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Making sense of PC virtualisation

Making sense of PC virtualisation

Virtual Desktop statistics

Market definition

The market for PC virtualisation software comprises products that enable users to run one or more virtual machines (VMs) on a physical PC. This type of virtualisation occurs between the guest OS running in the VM and the host hardware.

This approach is not new, and products targeting some technical uses have been available for years. Since 2006, the range of available products has expanded and new use models have emerged, doubling the number of virtualised PCs during 2007. Gartner estimates that the number of virtualised PCs increased from 4.6 million to 10.6 million during 2007.

Although licensing changes from Microsoft will drive new demand, they will also signal a point of inflection in growth for the PC virtualisation software marketplace. In the longer term, the ability to run VMs will become a default part of the basic PC capabilities, embedded in motherboard and OS functions. Use of virtualisation will expand significantly, but the market for standalone PC virtualisation software will contract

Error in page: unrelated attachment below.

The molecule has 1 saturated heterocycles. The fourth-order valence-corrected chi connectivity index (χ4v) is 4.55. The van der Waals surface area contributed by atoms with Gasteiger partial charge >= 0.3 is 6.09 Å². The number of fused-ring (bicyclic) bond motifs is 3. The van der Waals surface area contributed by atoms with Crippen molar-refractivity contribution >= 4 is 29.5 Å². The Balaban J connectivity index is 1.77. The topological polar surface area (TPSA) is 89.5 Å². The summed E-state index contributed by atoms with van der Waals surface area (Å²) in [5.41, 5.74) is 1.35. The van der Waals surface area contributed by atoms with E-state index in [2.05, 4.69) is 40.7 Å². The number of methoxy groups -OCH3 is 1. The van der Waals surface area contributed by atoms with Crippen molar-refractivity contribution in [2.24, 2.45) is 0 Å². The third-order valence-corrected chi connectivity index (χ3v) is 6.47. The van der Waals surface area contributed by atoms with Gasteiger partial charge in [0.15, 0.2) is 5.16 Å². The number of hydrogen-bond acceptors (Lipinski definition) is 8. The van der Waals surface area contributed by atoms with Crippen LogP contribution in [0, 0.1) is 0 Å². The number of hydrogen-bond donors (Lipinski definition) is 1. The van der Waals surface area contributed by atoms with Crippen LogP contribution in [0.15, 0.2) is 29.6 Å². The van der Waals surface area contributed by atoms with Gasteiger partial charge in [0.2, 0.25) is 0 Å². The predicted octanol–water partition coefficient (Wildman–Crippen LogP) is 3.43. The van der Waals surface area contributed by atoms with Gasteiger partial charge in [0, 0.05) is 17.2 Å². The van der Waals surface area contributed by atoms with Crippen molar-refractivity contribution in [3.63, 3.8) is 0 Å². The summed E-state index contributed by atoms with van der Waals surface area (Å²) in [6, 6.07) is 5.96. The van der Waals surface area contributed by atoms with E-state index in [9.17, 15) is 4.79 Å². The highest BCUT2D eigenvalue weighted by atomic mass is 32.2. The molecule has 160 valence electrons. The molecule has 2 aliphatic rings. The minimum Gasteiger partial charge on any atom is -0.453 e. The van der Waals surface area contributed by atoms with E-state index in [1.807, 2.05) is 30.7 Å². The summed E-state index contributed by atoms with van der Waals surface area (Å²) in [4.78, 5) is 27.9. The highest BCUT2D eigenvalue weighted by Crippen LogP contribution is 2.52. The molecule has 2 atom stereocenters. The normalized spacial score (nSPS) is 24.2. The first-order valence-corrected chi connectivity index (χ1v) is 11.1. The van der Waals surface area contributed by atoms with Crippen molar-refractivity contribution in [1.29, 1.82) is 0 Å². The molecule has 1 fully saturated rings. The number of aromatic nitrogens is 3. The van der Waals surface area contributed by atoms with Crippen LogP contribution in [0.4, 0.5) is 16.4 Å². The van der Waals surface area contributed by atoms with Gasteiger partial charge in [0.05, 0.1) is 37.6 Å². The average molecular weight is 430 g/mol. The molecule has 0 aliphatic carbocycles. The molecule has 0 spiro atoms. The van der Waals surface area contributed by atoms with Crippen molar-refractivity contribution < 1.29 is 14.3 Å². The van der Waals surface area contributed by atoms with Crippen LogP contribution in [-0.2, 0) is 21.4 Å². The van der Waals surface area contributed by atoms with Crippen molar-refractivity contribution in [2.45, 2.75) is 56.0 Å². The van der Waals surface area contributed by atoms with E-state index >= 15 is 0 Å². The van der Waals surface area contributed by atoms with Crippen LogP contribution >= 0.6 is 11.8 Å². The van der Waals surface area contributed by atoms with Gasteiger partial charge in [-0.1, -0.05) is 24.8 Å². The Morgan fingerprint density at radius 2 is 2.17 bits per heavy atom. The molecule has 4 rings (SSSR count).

Technology definition

Each VM created with PC virtualisation software is a logical partition that has complete virtual PC hardware resources into which a PC OS can be installed. The layer of virtualisation software intercepts requests from VMs for virtual hardware resources and maps these to the physical hardware resources of the PC.

This process can be multiplexed (and prioritised), so multiple VMs can be supported in parallel. In most cases, PC virtualisation software is used to run multiple operating systems simultaneously on the same physical PC.

The process of virtualisation decouples the OS in each VM from the confi guration of the physical hardware, so VMs are portable between hardware confi gurations.

There are two types of PC virtualisation software:

  • Hosted, where the virtualisation layer runs on top of a host OS. The virtualisation layer is installed as an application, so almost any PC can be virtualised. The downside of this approach is that the host operating system duplicates some of the processing of guest operating systems, so the process of virtualisation adds significant performance overhead.

  • Hypervisors, which run directly on hardware. Hypervisors are thin layers of virtualisation software that have much less impact on the performance of software running in the VM, but running the Microsoft Windows OS on a hypervisor requires hardware virtualisation support. This is available on some, but not all, newer PCs.


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